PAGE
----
Balance of payment in Nigeria

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Balance of payment in Nigeria

Balance of payment refers to the statistical recording of economic transactions that has been done systematically, between the habitants of a country and the rest of the world, done during a period of one year. This statement is a device used to record all the transactions carried out in a country in a year, between the residents of that country and the other countries in the world. By residents, corporate bodies and governments are included. There are various transactions involving money that a country engages in, namely; exporting and importing. Exports in Nigeria gives receipts from foreign countries. On the other hand, imports result in other countries making payments to Nigeria. International borrowing and lending amongst countries gives rise to monetary transactions between them. Payment of foreign debts results to international payments and receipts. These payments and receipts are included in yearly records.

The current account balance (% of GDP) in Nigeria read 4.43 in the year 2012, in accordance to the World Bank. This account balance indicates the sum of the net export, which includes goods and services, net income and the total current transfers. This balance of payment in Nigeria is clearly faced by disequilibrium of balance due to the occurrence of unilateral payments and receipts of visible and invisible exports and imports. This occurrence has caused a movement on one side in these items, causing disequilibrium in the country’s balance of payment.

Nigeria has had immense development and investment programmes causing the developing economy to suffer a deficit in the balance of payment. The need for the country to import increases the need for more capital to support mass industrialization, while the exports remain not boosted up. Nigeria’s export products are mainly agricultural and petroleum products and can not generate the money needed to create an equilibrium in the balance of payment.

Deficit in Nigeria’s balance of payment can also be blamed on rapid economic developments which adversely affect the resulting income and prices. The developing country needs to support this economy by importing more articles. With the country largely investing on industries, there is a resulting inflationary effect on the economy as the output produced by these industries does not bring forth immediate monetary returns to compensate for the income already invested.

With Nigerian government’s large expenditure on steel and iron industries, petro-chemical and fertilizers projects, the supply of money has been expanded largely. The result of this expansion is a situation where increasing need for monetary funds for goods and services and an increase in pricing levels.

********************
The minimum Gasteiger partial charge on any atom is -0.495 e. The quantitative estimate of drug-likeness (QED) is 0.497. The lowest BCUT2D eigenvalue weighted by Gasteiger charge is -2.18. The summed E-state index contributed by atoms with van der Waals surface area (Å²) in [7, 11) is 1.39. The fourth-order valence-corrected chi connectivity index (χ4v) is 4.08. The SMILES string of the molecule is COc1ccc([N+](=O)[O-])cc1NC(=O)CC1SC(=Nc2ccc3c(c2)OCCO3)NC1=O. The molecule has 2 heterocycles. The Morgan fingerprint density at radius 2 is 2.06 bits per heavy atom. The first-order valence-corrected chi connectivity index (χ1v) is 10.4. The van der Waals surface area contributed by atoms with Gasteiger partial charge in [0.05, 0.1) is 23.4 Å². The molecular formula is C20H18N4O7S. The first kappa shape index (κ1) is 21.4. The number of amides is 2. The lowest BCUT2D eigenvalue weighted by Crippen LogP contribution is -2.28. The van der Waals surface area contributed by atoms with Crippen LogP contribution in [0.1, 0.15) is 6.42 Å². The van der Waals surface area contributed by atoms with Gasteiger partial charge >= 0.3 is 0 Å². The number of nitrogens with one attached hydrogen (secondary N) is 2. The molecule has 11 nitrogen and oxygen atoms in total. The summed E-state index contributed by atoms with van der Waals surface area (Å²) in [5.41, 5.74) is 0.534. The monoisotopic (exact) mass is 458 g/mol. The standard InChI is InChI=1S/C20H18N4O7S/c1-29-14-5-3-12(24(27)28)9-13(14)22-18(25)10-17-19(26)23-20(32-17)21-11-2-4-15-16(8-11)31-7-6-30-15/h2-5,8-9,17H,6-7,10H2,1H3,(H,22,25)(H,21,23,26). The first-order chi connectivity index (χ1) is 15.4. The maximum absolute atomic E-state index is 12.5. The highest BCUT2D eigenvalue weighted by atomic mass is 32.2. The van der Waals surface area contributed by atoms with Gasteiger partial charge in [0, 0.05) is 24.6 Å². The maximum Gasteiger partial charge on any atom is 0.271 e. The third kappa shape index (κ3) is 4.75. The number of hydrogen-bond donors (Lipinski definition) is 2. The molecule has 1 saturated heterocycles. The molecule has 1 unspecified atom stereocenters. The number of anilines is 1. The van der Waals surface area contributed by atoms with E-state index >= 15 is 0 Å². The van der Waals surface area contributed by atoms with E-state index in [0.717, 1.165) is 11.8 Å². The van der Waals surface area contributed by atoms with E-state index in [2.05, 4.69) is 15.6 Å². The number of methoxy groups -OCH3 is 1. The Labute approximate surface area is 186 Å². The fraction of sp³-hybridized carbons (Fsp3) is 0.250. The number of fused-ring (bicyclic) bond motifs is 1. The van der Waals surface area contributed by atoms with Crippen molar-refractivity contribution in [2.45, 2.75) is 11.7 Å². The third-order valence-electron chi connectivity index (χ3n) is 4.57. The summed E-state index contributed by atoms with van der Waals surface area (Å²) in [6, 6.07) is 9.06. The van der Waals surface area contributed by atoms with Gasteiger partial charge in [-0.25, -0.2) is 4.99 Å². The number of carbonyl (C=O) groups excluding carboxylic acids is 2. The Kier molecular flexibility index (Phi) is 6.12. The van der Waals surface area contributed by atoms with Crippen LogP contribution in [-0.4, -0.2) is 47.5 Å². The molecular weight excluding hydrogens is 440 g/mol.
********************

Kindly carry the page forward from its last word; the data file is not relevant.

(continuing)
Another cause of deficit in Nigeria’s balance of payment, and maybe the most pesky one, is the consumption pattern in the coast of Nigeria where Nigerians come into contact with Europeans, causing them to adopt the expensive lifestyles of Europeans such as purchase of expensive cars. With the high demand of good things that Nigeria cannot produce, there is a pressure on the balance of payment.

Nigeria’s deficit in equilibrium can be covered by deflating their currency so that the consumption of their home products is reduced through reduced income. If the consumption of home products is reduced, the goods available for export increases, reducing the deficit in the balance of payment.

Secondly, the country can use the exchange control method to correct its deficit where an exchange control authority directs all exports surrender their foreign earnings to the authority and rations only licensed importers. Imports into the country can also be levied to reduce deficit.

Nigeria can also restrict imports coming into the country through a Quota system to reduce the deficit brought about by adoption of expensive lifestyles.

References

Sloman, John (2004). Economics. Penguin. pp. 516, 517, 555–559.

Adam Antiam (2005).Exchange Rates and International Finance (4th ed.). Prentice Hall. pp. 10–35. ISBN 0-273-68306-3.

Karl, Poyani (2002). The Great Transformation. Beacon Press. ISBN 978-0-8070-5643-1.

Harold James (2009-06-30). The End of Globalization. Harvard University Press / Google books. p. 12. ISBN 9780674039087. Retrieved 2009-03-17.

Michael P. Dooley, David Folkerts-Landau, Peter Garber (February 2009). “Bretton Woods II Still Defines the International Monetary System”. National Bureau of Economic Research.

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